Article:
Liz Taylor reports that auction rooms across the country are marking

the anniversary of Josiah Wedgewood

JOSIAH Wedgewood died 200 years ago and the anniversary of his death

is being marked by exhibitions and auctions across the country.

Wedgewood was a great entrepreneur who in his lifetime made English

pottery as covetable around the world as anything that came out of

China, and the techniques he developed helped found the modern

Staffordshire pottery industry.

He was born in 1730 to a family that was already active in the Burslem

potteries, but when he went to work he introduced wares of stunning

originality, many of them based on antique pots. Perhaps his best known

design was his unglazed blue Jasper ware decorated with raised designs

in white.

Success came to him quickly and in 1769 he opened a new works near

Hanley and named the site ''Etruria'', a tribute to his fascination with

classic styles. When he died in 1795, his name was famous and crowned

heads all over Europe clamoured to own pieces that bore his mark. An

example of the work he produced is the most prominent item in the

exhibition of Wedgewood currently running in the Victoria and Albert

Museum in London, (till September 17). It is called the Frog Service

because it was made to be used in Catherine's Chesmenski Palace near St

Petersburg which was built on what was once a frog marsh.

Each item in the creamware service is beautifully painted with a

different view of some picturesque place in Britain. The selection in

the museum has been lent by St Petersburg's Hermitage Museum and it has

never been out of Russia since Catherine received it.

Also on show is Wedgewood's copy of the famous Portland Vase which

took him years to perfect.

As well as the Victoria and Albert exhibition, another entitled

''Josiah Wedgewood, the Man'' is running at the Wedgewood Visitor Centre

in Barlaston, Stoke on Trent, from today till December 15. Another

entitled ''Josiah Wedgewood, the Man and His Mark'' also runs from today

till October 31 at the City Museum and Art Gallery, Hanley, Stoke on


The salesrooms, too, have marked the great man's anniversary with

special sales -- on Thursday of this week Christie's in London had good

results with items like a black basalt teapot dating from 1770 and other

pieces which carried on the story of the Wedgewood production on from

the time of Josiah's death to the present day.

Yesterday, Bonhams held a Wedgewood sale which included a black basalt

Griffin candlestick which they estimated to make around #1500.

Another attraction running in London next week is the long established

and prestigious Grosvenor House Art and Antiques Fair which goes on in

the Great Room of Grosvenor House, Park Lane, until June 24.

More than 90 dealers from all over the world are taking part and

showing a dazzling dispaly of paintings, furniture, silver, jewellery,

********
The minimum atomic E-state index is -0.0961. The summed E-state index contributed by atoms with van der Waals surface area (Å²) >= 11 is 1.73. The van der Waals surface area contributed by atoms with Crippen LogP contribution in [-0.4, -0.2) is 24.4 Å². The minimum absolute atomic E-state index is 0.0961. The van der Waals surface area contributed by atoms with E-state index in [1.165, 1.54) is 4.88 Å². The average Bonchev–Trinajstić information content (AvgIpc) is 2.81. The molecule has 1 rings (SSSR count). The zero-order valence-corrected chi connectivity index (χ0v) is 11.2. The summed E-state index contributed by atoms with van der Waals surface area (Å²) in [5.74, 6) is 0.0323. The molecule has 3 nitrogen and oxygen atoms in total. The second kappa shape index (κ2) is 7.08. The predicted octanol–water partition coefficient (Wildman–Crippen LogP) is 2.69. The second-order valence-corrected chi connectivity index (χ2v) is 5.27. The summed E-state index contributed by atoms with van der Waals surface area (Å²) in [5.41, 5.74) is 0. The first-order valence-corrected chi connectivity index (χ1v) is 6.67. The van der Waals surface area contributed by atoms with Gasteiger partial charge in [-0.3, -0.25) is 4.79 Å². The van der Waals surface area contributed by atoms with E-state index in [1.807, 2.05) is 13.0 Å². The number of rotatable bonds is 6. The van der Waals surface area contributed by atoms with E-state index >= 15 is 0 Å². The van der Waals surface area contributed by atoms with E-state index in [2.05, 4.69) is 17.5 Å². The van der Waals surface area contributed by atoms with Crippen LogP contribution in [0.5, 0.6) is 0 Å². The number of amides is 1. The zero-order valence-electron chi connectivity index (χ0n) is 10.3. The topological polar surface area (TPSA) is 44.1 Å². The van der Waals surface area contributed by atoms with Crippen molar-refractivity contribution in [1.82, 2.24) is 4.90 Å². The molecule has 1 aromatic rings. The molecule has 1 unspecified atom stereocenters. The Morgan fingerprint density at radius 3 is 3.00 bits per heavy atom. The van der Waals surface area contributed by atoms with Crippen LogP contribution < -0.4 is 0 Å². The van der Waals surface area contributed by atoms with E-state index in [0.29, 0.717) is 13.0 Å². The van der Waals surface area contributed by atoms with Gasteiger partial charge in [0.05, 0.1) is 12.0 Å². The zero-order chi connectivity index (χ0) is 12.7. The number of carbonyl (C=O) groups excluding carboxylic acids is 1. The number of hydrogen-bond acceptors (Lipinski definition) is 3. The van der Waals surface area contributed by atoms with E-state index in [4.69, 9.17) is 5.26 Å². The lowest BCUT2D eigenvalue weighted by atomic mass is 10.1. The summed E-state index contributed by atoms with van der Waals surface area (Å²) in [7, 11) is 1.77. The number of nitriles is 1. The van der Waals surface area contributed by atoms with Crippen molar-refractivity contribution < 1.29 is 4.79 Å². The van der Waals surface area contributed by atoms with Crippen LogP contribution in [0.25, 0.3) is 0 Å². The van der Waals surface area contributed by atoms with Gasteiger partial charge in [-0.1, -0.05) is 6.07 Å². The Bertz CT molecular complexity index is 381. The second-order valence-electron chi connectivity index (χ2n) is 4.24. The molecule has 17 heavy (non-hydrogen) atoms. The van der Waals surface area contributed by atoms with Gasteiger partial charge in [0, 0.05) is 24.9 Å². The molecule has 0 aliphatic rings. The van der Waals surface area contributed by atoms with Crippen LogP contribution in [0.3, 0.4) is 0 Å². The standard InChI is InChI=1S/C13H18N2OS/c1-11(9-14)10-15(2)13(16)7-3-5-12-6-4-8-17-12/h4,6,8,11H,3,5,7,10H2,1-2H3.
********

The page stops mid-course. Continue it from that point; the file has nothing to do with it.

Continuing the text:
textiles, ceramics, glass, watches and scientific instruments.

Among the highlights is the picture Armistice Night, Amiens which Sir

William Orpen painted to mark the end of the First World War. It is

being shown by the Pyms Gallery.

Among the furniture on Mallet's stand is a rare Queen Anne red lacquer

kneehole desk which once belonged to Sir Philip Sassoon and then to the

Marquess of Cholmondeley. Pelham Galleries are showing a harpsichord

what was formerly in the collection of Rudolph Nureyev.

Prominent among the porcelain are 24 Sevres dessert plates and two

bowls which Louis XV111 ordered in 1823 as a gift for Vicomte de

Chateaurbriand -- he who gave his name to the vast steaks which were

served up by his chef Montmireil.

The fair is open every weekday from 11am and 6pm. Admission costs #12

but that also entitles you to a handbook.


NOW an item that will interest would-be treasure hunters. Spink and

Son, the coin dealers of King Street, St James, are offering for sale on

July 4 the largest hoard of Civil War coins ever discovered.

They were found by a metal detector enthusiast called William Caygill

in 1993 in a field at Middleham in North Yorkshire. He first found a pot

filled with silver coins and then subsequently, within three days,

another two pots full of coins. Altogether there were 5098 silver coins

-- halfcrowns, shillings and sixpences -- dating from the reigns of

Edward V1, Philip and Mary, Elizabeth 1, James 1 and Charles 1. The pots

had been buried around 1647.

What is interesting is that the find was declared to be Treasure Trove

and it was lucky for Mr Caygill that he found them in England and not in


By English law, Treasure Trove, the owner of which cannot be located,

is divided between the finder and the owner of the land, after the Crown

has taken what items it particularly wants from the hoard. In this case

5000 coins were left to go into Spink's where they are expected to sell

for around #70,000.

In Scotland however, everything in a Treasure Trove reverts to the

Crown, even if it is of little value. Because of the increased use of

metal detectors, the archaeological lobby in England is trying to have

the rules of Treasure Trove adapted to coincide with the law in

Scotland. There are pitfalls in the Scottish law however because, if

rigorously interpreted, it means that even items dumped on pavements

cannot be removed without the owner's permission.